33. 1 point
    Yeah... Which is a really solid thing to do, so I shouldn't complain.
  34. 1 point
    I like how every fantasy booking involving the NXT Four Horsewomen always has them turning on Bayley.
  35. 1 point
    I'm not sure if this has been said, I guess the issue I have with it is, why should I care if Hogan is racist? Lots of people are racist. Some white people are racist, some black people are racist, some Asians are racists. People are sexist, homophobic, you name it. I guess I don't look at wrestlers as super humans, I know people in my every day life that hate some other type of people, whether it be friends, family, or co-workers. Hogan not wanting his daughter to date a black person has zero impact on my life and zero impact on how I feel about him because he was just a wrestler to me. And I'll still enjoy his matches, hate his backstage politics, etc. the same today as I did a week ago. His personal views on life don't really matter to me, he's just a dude from Florida to me when it comes to personal life.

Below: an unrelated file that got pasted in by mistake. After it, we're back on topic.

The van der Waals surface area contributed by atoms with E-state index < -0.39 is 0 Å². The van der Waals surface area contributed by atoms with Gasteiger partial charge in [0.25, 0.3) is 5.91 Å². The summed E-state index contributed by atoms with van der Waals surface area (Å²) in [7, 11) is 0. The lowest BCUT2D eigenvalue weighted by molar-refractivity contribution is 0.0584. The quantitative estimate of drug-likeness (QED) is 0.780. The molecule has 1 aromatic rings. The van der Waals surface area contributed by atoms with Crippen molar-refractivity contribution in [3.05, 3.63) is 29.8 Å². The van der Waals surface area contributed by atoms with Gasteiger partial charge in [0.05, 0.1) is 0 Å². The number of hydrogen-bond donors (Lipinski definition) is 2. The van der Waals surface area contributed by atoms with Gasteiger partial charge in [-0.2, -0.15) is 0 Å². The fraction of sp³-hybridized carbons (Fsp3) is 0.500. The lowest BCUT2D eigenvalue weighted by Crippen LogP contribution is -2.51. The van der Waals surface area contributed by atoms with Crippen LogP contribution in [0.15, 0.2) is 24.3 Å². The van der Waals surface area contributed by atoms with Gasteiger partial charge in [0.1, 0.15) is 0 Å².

36. 1 point
    CJ Wilson has decided to "step away from football". Please remember, 3 weeks ago, he decided to step away from his fingers.
  37. 1 point
    My God, they perfected the Bella cloning. We're all doomed.
  38. 1 point
    I think a big problem is that there's not enough emphasis on portraying one's character or angle through the lens of a match anymore. Everyone is just going out to have epics (which are great at times, don't get me wrong) whether or not it actually makes sense for a given angle. Like why was Orton/Sheamus at Battleground going so long and having finisher kickouts? A 50/50 brawl with a flash finisher (be it RKO or Brogue Kick) would work so much better there. It's getting to the point where the best WWE matches are the short, simple ones that end on one finisher. And don't even get me started on tag matches. When was the last non-squash that didn't feature a hot tag?
  39. 1 point
    Just completed a full run of VoG. I got some pretty crazy loot. First, I nabbed FATEBRINGER. Then Aetheon dropp TWO exotics: the Vex Mythoclast and Universal Remote. I already have them both (but I think I have almost all of the non-PoE exotic weapons at this point), and would gladly trade them both for Vision of Confluence, but still...wow.
  40. 1 point